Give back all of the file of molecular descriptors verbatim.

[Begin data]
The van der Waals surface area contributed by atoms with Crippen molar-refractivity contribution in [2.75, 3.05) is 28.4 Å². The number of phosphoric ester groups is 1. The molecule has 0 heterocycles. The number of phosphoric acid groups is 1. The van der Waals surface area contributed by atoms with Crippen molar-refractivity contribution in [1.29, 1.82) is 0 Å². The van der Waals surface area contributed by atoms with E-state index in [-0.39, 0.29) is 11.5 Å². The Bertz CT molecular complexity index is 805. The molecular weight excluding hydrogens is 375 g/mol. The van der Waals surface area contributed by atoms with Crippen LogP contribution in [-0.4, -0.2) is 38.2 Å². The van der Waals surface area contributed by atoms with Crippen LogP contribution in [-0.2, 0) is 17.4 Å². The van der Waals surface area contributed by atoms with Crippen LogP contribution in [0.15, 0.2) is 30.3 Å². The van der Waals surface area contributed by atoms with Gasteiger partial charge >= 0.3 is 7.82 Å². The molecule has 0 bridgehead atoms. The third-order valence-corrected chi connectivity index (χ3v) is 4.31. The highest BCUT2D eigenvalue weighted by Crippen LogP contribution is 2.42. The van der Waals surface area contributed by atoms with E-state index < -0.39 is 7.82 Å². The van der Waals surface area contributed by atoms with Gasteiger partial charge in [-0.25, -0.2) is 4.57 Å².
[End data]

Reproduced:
The van der Waals surface area contributed by atoms with Crippen molar-refractivity contribution in [2.75, 3.05) is 28.4 Å². The number of phosphoric ester groups is 1. The molecule has 0 heterocycles. The number of phosphoric acid groups is 1. The van der Waals surface area contributed by atoms with Crippen molar-refractivity contribution in [1.29, 1.82) is 0 Å². The van der Waals surface area contributed by atoms with E-state index in [-0.39, 0.29) is 11.5 Å². The Bertz CT molecular complexity index is 805. The molecular weight excluding hydrogens is 375 g/mol. The van der Waals surface area contributed by atoms with Crippen LogP contribution in [-0.4, -0.2) is 38.2 Å². The van der Waals surface area contributed by atoms with Crippen LogP contribution in [-0.2, 0) is 17.4 Å². The van der Waals surface area contributed by atoms with Crippen LogP contribution in [0.15, 0.2) is 30.3 Å². The van der Waals surface area contributed by atoms with Gasteiger partial charge >= 0.3 is 7.82 Å². The molecule has 0 bridgehead atoms. The third-order valence-corrected chi connectivity index (χ3v) is 4.31. The highest BCUT2D eigenvalue weighted by Crippen LogP contribution is 2.42. The van der Waals surface area contributed by atoms with E-state index < -0.39 is 7.82 Å². The van der Waals surface area contributed by atoms with Gasteiger partial charge in [-0.25, -0.2) is 4.57 Å².